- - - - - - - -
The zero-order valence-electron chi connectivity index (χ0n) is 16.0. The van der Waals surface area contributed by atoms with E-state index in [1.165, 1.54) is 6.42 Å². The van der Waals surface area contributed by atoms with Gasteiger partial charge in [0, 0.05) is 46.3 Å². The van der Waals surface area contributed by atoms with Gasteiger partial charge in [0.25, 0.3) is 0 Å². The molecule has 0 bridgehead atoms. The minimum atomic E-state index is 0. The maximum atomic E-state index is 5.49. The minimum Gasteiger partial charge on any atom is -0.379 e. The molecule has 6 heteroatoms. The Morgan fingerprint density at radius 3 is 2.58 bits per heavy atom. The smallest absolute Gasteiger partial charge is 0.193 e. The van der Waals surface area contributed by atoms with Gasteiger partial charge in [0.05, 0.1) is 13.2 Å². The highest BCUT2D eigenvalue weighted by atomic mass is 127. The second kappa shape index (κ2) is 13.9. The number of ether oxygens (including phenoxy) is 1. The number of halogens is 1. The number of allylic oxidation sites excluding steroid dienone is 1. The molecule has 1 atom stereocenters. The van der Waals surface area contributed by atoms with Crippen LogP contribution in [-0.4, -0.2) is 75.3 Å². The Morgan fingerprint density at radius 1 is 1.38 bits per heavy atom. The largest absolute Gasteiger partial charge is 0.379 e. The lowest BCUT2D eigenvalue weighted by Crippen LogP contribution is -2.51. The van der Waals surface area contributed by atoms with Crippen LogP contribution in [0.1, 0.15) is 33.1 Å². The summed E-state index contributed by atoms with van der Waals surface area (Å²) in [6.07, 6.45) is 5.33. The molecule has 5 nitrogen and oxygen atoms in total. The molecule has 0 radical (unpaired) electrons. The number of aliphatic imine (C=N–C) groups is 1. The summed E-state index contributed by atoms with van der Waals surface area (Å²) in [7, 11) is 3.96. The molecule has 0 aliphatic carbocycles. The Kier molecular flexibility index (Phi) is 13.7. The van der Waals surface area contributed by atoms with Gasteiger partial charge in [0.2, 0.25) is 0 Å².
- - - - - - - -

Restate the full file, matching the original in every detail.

The zero-order valence-electron chi connectivity index (χ0n) is 16.0. The van der Waals surface area contributed by atoms with E-state index in [1.165, 1.54) is 6.42 Å². The van der Waals surface area contributed by atoms with Gasteiger partial charge in [0, 0.05) is 46.3 Å². The van der Waals surface area contributed by atoms with Gasteiger partial charge in [0.25, 0.3) is 0 Å². The molecule has 0 bridgehead atoms. The minimum atomic E-state index is 0. The maximum atomic E-state index is 5.49. The minimum Gasteiger partial charge on any atom is -0.379 e. The molecule has 6 heteroatoms. The Morgan fingerprint density at radius 3 is 2.58 bits per heavy atom. The smallest absolute Gasteiger partial charge is 0.193 e. The van der Waals surface area contributed by atoms with Gasteiger partial charge in [0.05, 0.1) is 13.2 Å². The highest BCUT2D eigenvalue weighted by atomic mass is 127. The second kappa shape index (κ2) is 13.9. The number of ether oxygens (including phenoxy) is 1. The number of halogens is 1. The number of allylic oxidation sites excluding steroid dienone is 1. The molecule has 1 atom stereocenters. The van der Waals surface area contributed by atoms with Crippen LogP contribution in [-0.4, -0.2) is 75.3 Å². The Morgan fingerprint density at radius 1 is 1.38 bits per heavy atom. The largest absolute Gasteiger partial charge is 0.379 e. The lowest BCUT2D eigenvalue weighted by Crippen LogP contribution is -2.51. The van der Waals surface area contributed by atoms with Crippen LogP contribution in [0.1, 0.15) is 33.1 Å². The summed E-state index contributed by atoms with van der Waals surface area (Å²) in [6.07, 6.45) is 5.33. The molecule has 5 nitrogen and oxygen atoms in total. The molecule has 0 radical (unpaired) electrons. The number of aliphatic imine (C=N–C) groups is 1. The summed E-state index contributed by atoms with van der Waals surface area (Å²) in [7, 11) is 3.96. The molecule has 0 aliphatic carbocycles. The Kier molecular flexibility index (Phi) is 13.7. The van der Waals surface area contributed by atoms with Gasteiger partial charge in [0.2, 0.25) is 0 Å².